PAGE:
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K'Tesh
03-13-2008, 12:43 PM
Was talking to a person the other day, and I mentioned that I was a rider... I ment bikes, she thought horses... So the topic changed to horses for a while, and I thought to ask: What do you do (as a cyclist) to prevent a horse from being startled?

She told me that the best thing is to give the rider a warning (bell, voice, horn) as far off as you can, and keep it up until you are recognized. Do not zoom past a horse. Slow down and give it a lot of room.

I then found something from Washington State... It makes good Horse Sense... (http://www.wsdot.wa.gov/Walk/Equestrian.htm)

See you on the trail!
Rubberside Down!
K'Tesh

Donald
03-13-2008, 02:53 PM
DON'T ride your bike into the side of a cop horse after an evening of underage drinking.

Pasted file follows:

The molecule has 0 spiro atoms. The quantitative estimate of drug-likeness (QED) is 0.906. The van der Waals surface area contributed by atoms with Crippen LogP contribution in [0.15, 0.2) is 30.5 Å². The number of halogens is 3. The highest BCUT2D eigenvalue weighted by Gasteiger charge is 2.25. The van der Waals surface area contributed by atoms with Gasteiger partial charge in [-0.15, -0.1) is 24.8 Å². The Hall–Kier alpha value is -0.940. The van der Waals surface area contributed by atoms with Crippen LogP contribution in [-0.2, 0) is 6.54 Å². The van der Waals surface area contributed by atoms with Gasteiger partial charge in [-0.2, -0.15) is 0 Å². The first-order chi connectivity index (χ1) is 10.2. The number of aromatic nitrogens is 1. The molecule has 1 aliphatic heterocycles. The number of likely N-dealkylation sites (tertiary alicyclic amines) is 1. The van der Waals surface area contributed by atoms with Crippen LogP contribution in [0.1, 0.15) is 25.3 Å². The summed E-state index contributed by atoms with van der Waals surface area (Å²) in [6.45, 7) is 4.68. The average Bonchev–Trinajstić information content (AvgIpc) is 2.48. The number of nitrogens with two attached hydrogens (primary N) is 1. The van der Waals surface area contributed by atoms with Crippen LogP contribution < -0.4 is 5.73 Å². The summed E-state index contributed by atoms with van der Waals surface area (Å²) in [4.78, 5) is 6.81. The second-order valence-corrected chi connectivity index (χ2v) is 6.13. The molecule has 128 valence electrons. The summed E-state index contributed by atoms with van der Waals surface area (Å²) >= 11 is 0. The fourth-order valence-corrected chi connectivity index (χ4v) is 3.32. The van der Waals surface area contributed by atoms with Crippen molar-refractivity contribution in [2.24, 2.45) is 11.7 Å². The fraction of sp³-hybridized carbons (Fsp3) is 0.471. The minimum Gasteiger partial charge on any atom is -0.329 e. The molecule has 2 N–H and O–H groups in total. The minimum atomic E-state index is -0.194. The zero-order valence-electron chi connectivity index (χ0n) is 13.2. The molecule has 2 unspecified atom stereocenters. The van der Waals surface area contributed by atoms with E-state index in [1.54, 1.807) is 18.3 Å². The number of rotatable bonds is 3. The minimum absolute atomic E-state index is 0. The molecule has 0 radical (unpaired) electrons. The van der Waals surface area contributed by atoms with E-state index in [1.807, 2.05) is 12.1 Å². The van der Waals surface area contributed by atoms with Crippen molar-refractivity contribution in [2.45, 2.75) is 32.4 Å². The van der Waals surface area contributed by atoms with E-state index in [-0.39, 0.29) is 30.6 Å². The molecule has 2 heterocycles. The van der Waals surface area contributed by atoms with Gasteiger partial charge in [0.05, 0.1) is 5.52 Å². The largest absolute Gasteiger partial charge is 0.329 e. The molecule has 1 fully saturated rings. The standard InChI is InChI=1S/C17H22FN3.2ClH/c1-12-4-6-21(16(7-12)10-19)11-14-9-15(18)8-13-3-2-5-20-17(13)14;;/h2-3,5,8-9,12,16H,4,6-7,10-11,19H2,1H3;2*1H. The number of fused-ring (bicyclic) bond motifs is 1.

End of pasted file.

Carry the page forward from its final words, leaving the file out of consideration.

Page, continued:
It's just a bad idea.

Or at least that's what I've heard.

beelnite
03-13-2008, 04:43 PM
A guy wrote a book a few years ago comparing horse training to working with people and project management. Maybe we should apply the same rules to passing a horse as people?

K'Tesh
03-13-2008, 07:56 PM
A guy wrote a book a few years ago comparing horse training to working with people and project management. Maybe we should apply the same rules to passing a horse as people?

So, I wonder what rules apply when being passed by Asses? :rolleyes:

Manners are a really good idea. :D

handfab
09-04-2009, 10:44 AM
Back in the day when mountain biking started I used to ride in an area that shared trails with horse riders.Mountain bikers were new to the horses and they usually got spooked. When we crossed paths with a horseback rider we would always stop and sometimes even get off the bike and let the horse pass. This seemed to help maintain good relations with the equestrians as well.